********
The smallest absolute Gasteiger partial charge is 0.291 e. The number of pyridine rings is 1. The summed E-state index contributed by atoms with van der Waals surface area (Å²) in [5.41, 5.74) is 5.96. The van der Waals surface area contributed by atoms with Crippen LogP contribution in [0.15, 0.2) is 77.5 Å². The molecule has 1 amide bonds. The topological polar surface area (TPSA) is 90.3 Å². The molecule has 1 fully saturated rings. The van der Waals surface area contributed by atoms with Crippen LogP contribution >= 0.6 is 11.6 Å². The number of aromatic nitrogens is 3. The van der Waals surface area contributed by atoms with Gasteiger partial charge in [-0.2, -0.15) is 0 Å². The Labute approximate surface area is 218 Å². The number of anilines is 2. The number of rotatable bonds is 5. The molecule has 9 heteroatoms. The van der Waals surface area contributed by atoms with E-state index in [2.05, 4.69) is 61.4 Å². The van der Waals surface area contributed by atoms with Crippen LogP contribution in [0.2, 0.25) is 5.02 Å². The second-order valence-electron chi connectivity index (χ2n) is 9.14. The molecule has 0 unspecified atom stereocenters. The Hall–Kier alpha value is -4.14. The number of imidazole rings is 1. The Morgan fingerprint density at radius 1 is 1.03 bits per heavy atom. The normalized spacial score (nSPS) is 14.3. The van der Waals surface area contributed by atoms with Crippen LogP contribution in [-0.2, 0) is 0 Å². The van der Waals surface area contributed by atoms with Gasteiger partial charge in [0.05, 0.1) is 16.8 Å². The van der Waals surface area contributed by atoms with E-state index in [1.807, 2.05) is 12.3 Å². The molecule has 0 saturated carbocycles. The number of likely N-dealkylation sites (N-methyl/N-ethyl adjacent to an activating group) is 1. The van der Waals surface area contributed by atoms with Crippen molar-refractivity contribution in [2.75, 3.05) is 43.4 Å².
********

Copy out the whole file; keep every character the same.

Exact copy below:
The smallest absolute Gasteiger partial charge is 0.291 e. The number of pyridine rings is 1. The summed E-state index contributed by atoms with van der Waals surface area (Å²) in [5.41, 5.74) is 5.96. The van der Waals surface area contributed by atoms with Crippen LogP contribution in [0.15, 0.2) is 77.5 Å². The molecule has 1 amide bonds. The topological polar surface area (TPSA) is 90.3 Å². The molecule has 1 fully saturated rings. The van der Waals surface area contributed by atoms with Crippen LogP contribution >= 0.6 is 11.6 Å². The number of aromatic nitrogens is 3. The van der Waals surface area contributed by atoms with Gasteiger partial charge in [-0.2, -0.15) is 0 Å². The Labute approximate surface area is 218 Å². The number of anilines is 2. The number of rotatable bonds is 5. The molecule has 9 heteroatoms. The van der Waals surface area contributed by atoms with E-state index in [2.05, 4.69) is 61.4 Å². The van der Waals surface area contributed by atoms with Crippen LogP contribution in [0.2, 0.25) is 5.02 Å². The second-order valence-electron chi connectivity index (χ2n) is 9.14. The molecule has 0 unspecified atom stereocenters. The Hall–Kier alpha value is -4.14. The number of imidazole rings is 1. The Morgan fingerprint density at radius 1 is 1.03 bits per heavy atom. The normalized spacial score (nSPS) is 14.3. The van der Waals surface area contributed by atoms with Crippen LogP contribution in [-0.2, 0) is 0 Å². The van der Waals surface area contributed by atoms with Gasteiger partial charge in [0.05, 0.1) is 16.8 Å². The van der Waals surface area contributed by atoms with E-state index in [1.807, 2.05) is 12.3 Å². The molecule has 0 saturated carbocycles. The number of likely N-dealkylation sites (N-methyl/N-ethyl adjacent to an activating group) is 1. The van der Waals surface area contributed by atoms with Crippen molar-refractivity contribution in [2.75, 3.05) is 43.4 Å².